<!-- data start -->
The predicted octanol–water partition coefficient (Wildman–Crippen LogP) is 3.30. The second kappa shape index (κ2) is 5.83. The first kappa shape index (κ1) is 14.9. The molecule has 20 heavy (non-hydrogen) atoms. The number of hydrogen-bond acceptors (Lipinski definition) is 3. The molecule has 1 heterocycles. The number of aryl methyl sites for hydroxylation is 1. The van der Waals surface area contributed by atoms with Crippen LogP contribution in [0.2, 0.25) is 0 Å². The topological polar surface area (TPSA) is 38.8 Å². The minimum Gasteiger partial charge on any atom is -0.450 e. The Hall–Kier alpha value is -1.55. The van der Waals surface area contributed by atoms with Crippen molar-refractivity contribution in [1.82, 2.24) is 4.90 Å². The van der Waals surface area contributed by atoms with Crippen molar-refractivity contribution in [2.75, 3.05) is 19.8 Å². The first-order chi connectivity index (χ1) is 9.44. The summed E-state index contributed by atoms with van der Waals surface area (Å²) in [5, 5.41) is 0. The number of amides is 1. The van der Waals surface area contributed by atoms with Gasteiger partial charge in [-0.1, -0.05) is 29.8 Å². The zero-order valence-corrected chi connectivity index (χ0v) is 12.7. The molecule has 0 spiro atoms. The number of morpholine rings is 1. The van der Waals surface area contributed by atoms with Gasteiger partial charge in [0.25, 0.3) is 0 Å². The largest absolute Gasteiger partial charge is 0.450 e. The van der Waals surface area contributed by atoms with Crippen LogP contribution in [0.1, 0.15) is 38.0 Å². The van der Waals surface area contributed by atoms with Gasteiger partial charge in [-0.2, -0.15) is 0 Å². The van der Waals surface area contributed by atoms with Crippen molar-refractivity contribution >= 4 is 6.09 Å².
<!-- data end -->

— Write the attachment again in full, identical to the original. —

The predicted octanol–water partition coefficient (Wildman–Crippen LogP) is 3.30. The second kappa shape index (κ2) is 5.83. The first kappa shape index (κ1) is 14.9. The molecule has 20 heavy (non-hydrogen) atoms. The number of hydrogen-bond acceptors (Lipinski definition) is 3. The molecule has 1 heterocycles. The number of aryl methyl sites for hydroxylation is 1. The van der Waals surface area contributed by atoms with Crippen LogP contribution in [0.2, 0.25) is 0 Å². The topological polar surface area (TPSA) is 38.8 Å². The minimum Gasteiger partial charge on any atom is -0.450 e. The Hall–Kier alpha value is -1.55. The van der Waals surface area contributed by atoms with Crippen molar-refractivity contribution in [1.82, 2.24) is 4.90 Å². The van der Waals surface area contributed by atoms with Crippen molar-refractivity contribution in [2.75, 3.05) is 19.8 Å². The first-order chi connectivity index (χ1) is 9.44. The summed E-state index contributed by atoms with van der Waals surface area (Å²) in [5, 5.41) is 0. The number of amides is 1. The van der Waals surface area contributed by atoms with Gasteiger partial charge in [-0.1, -0.05) is 29.8 Å². The zero-order valence-corrected chi connectivity index (χ0v) is 12.7. The molecule has 0 spiro atoms. The number of morpholine rings is 1. The van der Waals surface area contributed by atoms with Gasteiger partial charge in [0.25, 0.3) is 0 Å². The largest absolute Gasteiger partial charge is 0.450 e. The van der Waals surface area contributed by atoms with Crippen LogP contribution in [0.1, 0.15) is 38.0 Å². The van der Waals surface area contributed by atoms with Gasteiger partial charge in [-0.2, -0.15) is 0 Å². The van der Waals surface area contributed by atoms with Crippen molar-refractivity contribution >= 4 is 6.09 Å².